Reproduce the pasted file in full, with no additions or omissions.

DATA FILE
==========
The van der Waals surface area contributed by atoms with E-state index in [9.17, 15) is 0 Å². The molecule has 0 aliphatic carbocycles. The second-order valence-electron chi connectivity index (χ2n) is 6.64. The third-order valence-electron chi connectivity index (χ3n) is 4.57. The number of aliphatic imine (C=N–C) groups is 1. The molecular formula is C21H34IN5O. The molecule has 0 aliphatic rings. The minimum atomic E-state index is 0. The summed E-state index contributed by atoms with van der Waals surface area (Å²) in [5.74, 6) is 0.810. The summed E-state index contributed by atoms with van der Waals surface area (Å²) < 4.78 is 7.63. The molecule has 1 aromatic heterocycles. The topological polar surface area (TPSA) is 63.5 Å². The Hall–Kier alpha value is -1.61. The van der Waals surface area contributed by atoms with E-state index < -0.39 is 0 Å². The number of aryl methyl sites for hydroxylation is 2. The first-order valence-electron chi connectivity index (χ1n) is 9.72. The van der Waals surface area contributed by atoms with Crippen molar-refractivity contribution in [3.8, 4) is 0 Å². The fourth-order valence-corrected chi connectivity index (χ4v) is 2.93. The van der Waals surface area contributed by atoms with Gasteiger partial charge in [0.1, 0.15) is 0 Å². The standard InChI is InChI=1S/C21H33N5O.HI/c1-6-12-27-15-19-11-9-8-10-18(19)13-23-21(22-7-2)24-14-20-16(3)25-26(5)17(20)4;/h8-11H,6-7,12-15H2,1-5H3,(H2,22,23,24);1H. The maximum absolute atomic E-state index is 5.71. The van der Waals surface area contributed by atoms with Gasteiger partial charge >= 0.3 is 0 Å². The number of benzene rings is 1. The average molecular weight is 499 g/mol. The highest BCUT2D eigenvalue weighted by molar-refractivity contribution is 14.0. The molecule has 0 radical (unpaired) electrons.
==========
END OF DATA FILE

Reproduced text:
The van der Waals surface area contributed by atoms with E-state index in [9.17, 15) is 0 Å². The molecule has 0 aliphatic carbocycles. The second-order valence-electron chi connectivity index (χ2n) is 6.64. The third-order valence-electron chi connectivity index (χ3n) is 4.57. The number of aliphatic imine (C=N–C) groups is 1. The molecular formula is C21H34IN5O. The molecule has 0 aliphatic rings. The minimum atomic E-state index is 0. The summed E-state index contributed by atoms with van der Waals surface area (Å²) in [5.74, 6) is 0.810. The summed E-state index contributed by atoms with van der Waals surface area (Å²) < 4.78 is 7.63. The molecule has 1 aromatic heterocycles. The topological polar surface area (TPSA) is 63.5 Å². The Hall–Kier alpha value is -1.61. The van der Waals surface area contributed by atoms with E-state index < -0.39 is 0 Å². The number of aryl methyl sites for hydroxylation is 2. The first-order valence-electron chi connectivity index (χ1n) is 9.72. The van der Waals surface area contributed by atoms with Crippen molar-refractivity contribution in [3.8, 4) is 0 Å². The fourth-order valence-corrected chi connectivity index (χ4v) is 2.93. The van der Waals surface area contributed by atoms with Gasteiger partial charge in [0.1, 0.15) is 0 Å². The standard InChI is InChI=1S/C21H33N5O.HI/c1-6-12-27-15-19-11-9-8-10-18(19)13-23-21(22-7-2)24-14-20-16(3)25-26(5)17(20)4;/h8-11H,6-7,12-15H2,1-5H3,(H2,22,23,24);1H. The maximum absolute atomic E-state index is 5.71. The van der Waals surface area contributed by atoms with Gasteiger partial charge >= 0.3 is 0 Å². The number of benzene rings is 1. The average molecular weight is 499 g/mol. The highest BCUT2D eigenvalue weighted by molar-refractivity contribution is 14.0. The molecule has 0 radical (unpaired) electrons.